Saturday, May 07, 2011

Who's afraid of the Big Bad Wolf?

Here's a synopsis of a well known storybook I bought for the Little Man the other day :

'after escaping from a hot oven, our hero runs for his very life, being chased by various villagers and farm animals until he comes to a river. There he is tricked by a wily old fox who carries him across, apparently to safety, before eating him.'

Scary stuff eh? It is, of course, The Gingerbread Man and this particular version is beautifully put together by those fab people at Ladybird. The 'Well-loved Tales' collection were a big part of my childhood reading adventure and I felt it was time to get some traditional stories to balance his current 'Aliens love Underpants' obsession. This little series has been developed for little ones and is aimed at 2+ year olds. I let him choose which stories to start with and as he was already familiar with the 'Run, run as fast as you can. You can't catch me, I'm the Gingerbread Man!' line from nursery it was a dead cert he'd pick that story.

What I didn't realise was that he wasn't familiar with the ending...

He woke up around half one this morning, crying his eyes out and babbling about the fox 'eating me all up'! Now I know he's a smart lad with a very active imagination but he is at an age where his understanding of everything is very literal. 'It's only a story' just doesn't wash with him yet. The Gingerbread Man is as real to him as Mummy and Daddy, as is the threat of being eaten up by a sly old fox...

So what do I do? Shield him forever from the horrors of traditional fairy tales? Or explain that as the Gingerbread Man is made of gingerbread and, therefore, meant to be eaten, he was actually being very naughty running away...

It's a dilemma.

I am really not looking forward to explaining the other book he chose - Three Billy Goats Gruff. I guess we'll cross that bridge when we come to it... (pun intended)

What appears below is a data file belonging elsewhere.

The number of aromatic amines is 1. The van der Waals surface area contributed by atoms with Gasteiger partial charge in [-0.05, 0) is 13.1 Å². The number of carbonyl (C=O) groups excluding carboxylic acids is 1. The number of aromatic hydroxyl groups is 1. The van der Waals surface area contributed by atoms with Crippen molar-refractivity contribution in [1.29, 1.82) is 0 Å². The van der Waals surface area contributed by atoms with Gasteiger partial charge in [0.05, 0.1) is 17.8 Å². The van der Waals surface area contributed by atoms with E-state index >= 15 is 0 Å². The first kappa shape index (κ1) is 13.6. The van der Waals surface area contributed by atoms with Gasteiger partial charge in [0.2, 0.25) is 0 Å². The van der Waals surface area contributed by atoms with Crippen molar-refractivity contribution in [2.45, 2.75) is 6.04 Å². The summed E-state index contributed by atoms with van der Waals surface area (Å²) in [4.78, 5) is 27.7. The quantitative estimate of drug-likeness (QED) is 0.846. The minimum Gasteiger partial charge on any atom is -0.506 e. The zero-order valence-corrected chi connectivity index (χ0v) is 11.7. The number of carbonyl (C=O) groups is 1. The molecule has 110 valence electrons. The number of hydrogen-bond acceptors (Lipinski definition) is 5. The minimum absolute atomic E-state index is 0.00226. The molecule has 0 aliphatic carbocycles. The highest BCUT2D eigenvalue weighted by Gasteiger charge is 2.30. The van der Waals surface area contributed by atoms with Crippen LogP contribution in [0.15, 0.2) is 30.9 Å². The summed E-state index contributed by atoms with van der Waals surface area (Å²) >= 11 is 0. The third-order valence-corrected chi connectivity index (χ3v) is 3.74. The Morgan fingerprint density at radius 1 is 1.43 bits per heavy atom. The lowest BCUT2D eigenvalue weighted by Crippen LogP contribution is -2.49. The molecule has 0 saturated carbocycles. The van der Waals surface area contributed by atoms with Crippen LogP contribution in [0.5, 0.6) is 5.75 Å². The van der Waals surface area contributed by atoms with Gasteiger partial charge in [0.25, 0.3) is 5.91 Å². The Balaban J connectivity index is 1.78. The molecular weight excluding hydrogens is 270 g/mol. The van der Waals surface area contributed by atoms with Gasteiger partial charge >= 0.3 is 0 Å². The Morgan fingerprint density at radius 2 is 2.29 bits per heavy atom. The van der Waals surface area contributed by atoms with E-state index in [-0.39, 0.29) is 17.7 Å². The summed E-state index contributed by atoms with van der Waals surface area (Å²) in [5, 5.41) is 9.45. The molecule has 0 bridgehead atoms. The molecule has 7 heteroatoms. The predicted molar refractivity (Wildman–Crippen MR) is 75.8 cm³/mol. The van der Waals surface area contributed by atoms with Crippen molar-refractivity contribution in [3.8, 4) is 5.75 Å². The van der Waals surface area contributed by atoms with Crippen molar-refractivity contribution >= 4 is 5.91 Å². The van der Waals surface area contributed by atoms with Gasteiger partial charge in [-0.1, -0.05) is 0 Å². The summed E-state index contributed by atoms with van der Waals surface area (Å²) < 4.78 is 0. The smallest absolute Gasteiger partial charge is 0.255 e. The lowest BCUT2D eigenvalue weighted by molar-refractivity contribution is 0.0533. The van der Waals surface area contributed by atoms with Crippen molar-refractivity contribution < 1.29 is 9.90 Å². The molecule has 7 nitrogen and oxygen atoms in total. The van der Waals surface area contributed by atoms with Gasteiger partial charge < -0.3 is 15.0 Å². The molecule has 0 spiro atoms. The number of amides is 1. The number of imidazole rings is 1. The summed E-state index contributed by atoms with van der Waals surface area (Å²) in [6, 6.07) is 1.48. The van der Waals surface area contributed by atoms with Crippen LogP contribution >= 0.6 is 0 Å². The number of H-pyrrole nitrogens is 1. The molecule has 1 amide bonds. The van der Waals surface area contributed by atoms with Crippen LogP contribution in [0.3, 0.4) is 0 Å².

1. I've found that a lot of kids books, and films actually have pretty scary storlines when you think about it. Such a being put in an oven in Hansel and Gretel, being eaten by a wolf in Little Red Riding Hood.

    I think I was actaully more upset than my son at the beginning of Finding Nemo when the mother-to-be-fish and all but one of her eggs were eaten within the first few minutes of the film! I don't understand why death and violence need to be so prevalent in books/films aimed at toddlers.

  2. Tales from Mount Pleasant repliesMay 07, 2011 6:52 pm

    A lot of these tales have important lessons for children to learn - and older kids postiviely revel in gruesomness but I agree that until a child has grasped the concept of the difference between reality and fantasy we are treading on thin ice with these themes!

  3. I agree there are many lessons to be learned from traditional fairy tales but I also think children grasp onto certain aspects and completely ignore others depending on their age.

    My 3yo loves the rhyme in the Gingerbread Man but then again maybe that story isn't so shocking as he also eats gingerbread men.

    We were told these stories as children and I don't think it has done us as a generation any harm.


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